Edgar Allan Poe's Accomplishments

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Enormously popular French author, the founding father of science fiction with H.G. Wells. Verne's stories, written for adolescents as well as adults, caught the enterprising spirit of the 19th century, its uncritical fascination about scientific progress and inventions. His works were often written in the form of a travel book, which took the readers on a voyage to the moon in From the Earth to the Moon (1865) or to another direction as in A Journey to the Center of the Earth (1864). Many of Verne's ideas have been hailed as prophetic. Among his best-known books is the classic adventure story Around the World in Eighty Days (1873). "Ah - what a journey - what a marvelous and extraordinary journey! Here we had entered the earth by one volcano,…show more content…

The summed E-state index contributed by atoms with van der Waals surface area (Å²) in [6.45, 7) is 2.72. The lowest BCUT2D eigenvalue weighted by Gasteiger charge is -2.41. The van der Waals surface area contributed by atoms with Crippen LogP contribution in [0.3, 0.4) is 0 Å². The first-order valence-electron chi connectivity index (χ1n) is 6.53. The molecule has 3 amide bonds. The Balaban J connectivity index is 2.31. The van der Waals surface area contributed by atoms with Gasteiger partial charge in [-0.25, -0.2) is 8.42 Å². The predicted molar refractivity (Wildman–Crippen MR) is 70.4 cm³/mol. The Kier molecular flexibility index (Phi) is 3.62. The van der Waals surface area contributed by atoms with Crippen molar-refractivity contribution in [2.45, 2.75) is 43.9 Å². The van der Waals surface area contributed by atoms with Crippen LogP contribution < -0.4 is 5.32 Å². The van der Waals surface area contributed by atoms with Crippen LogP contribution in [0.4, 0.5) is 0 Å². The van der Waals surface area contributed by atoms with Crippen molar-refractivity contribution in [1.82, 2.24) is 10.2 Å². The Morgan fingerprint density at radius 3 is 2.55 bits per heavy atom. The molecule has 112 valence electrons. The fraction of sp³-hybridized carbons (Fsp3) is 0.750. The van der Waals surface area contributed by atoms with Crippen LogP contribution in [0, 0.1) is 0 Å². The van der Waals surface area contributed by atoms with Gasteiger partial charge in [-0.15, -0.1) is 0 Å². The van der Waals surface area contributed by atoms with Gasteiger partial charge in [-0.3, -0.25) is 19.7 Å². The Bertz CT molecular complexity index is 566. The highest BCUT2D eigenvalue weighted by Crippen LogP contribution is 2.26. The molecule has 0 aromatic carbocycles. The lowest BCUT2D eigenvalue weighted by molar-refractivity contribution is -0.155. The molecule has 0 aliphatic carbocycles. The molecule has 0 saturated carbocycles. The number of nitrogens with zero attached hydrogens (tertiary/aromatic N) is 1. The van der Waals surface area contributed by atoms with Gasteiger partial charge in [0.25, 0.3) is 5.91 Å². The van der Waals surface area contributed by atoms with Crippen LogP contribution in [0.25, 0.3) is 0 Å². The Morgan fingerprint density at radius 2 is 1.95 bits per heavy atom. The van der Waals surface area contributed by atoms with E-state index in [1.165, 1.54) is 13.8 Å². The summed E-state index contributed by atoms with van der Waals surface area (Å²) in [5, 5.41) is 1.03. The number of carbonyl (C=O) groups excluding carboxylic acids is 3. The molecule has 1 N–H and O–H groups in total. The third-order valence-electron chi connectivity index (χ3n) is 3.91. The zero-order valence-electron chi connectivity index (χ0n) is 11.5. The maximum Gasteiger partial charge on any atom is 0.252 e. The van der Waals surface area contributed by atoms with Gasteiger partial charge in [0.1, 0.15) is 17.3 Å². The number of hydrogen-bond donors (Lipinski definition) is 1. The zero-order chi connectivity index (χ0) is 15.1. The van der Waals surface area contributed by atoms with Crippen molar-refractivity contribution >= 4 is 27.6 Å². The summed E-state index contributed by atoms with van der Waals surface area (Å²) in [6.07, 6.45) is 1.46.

Verne became one of the most devoted admirers of the American author, and wrote his first science fiction tale, 'An voyage in Balloon' (1851), under the influence of Poe. Later Verne would write a sequel to Poe's unfinished novel, Narrative of a Gordon Pym, entitled The Sphinz of the Ice-Fileds (1897). When his career as an author progressed slowly, Verne turned to stockbroking, an occupation which he held until his successful tale Five Weeks in a Balloon (1863) in the series VOYAGES EXTRAORDINAIRES. Verne had met in 1862 Pierre Jules Hetzel, a publisher and writer for children, who started to publish Verne's 'Extraordinary Journeys'. This cooperation lasted until the end of Verne's career. Hetzel had also worked with Balzac and George Sand. He read Verne's manuscripts carefully and did not hesitate to suggest corrections. One of Verne's early works, Paris in the Twentieth Century, was turned down by the publisher, and it did not appear until 1997 in English. Verne's novels gained soon a huge popularity throughout the world. Without the education of a scientist or experiences as a traveler, Verne spent much of his time in research for his books. In the contrast of fantasy literature, exemplified by Lewis Carroll's Alice in Wonderland (1865), Verne tried to be realistic and practical in details. Arthur B. Evans has noted in Jules Verne Rediscovered (1988) that Verne's novels contain little of what the
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